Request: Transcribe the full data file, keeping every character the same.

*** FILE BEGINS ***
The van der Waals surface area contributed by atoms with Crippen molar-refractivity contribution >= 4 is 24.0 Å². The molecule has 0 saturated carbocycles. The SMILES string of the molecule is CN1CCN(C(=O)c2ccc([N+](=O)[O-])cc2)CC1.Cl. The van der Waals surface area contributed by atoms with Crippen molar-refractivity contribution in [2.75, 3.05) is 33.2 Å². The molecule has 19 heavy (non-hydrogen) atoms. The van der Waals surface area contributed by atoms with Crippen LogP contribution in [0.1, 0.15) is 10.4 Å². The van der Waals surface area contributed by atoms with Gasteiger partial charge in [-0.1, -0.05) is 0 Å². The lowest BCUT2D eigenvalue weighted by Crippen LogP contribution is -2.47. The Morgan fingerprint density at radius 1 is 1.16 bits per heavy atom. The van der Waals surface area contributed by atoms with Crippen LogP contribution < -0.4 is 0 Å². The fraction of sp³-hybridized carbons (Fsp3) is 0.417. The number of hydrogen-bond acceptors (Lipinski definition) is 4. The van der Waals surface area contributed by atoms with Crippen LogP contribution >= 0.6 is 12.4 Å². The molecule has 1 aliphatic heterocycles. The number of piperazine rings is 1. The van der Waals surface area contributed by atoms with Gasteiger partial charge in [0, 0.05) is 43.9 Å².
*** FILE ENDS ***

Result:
The van der Waals surface area contributed by atoms with Crippen molar-refractivity contribution >= 4 is 24.0 Å². The molecule has 0 saturated carbocycles. The SMILES string of the molecule is CN1CCN(C(=O)c2ccc([N+](=O)[O-])cc2)CC1.Cl. The van der Waals surface area contributed by atoms with Crippen molar-refractivity contribution in [2.75, 3.05) is 33.2 Å². The molecule has 19 heavy (non-hydrogen) atoms. The van der Waals surface area contributed by atoms with Crippen LogP contribution in [0.1, 0.15) is 10.4 Å². The van der Waals surface area contributed by atoms with Gasteiger partial charge in [-0.1, -0.05) is 0 Å². The lowest BCUT2D eigenvalue weighted by Crippen LogP contribution is -2.47. The Morgan fingerprint density at radius 1 is 1.16 bits per heavy atom. The van der Waals surface area contributed by atoms with Crippen LogP contribution < -0.4 is 0 Å². The fraction of sp³-hybridized carbons (Fsp3) is 0.417. The number of hydrogen-bond acceptors (Lipinski definition) is 4. The van der Waals surface area contributed by atoms with Crippen LogP contribution >= 0.6 is 12.4 Å². The molecule has 1 aliphatic heterocycles. The number of piperazine rings is 1. The van der Waals surface area contributed by atoms with Gasteiger partial charge in [0, 0.05) is 43.9 Å².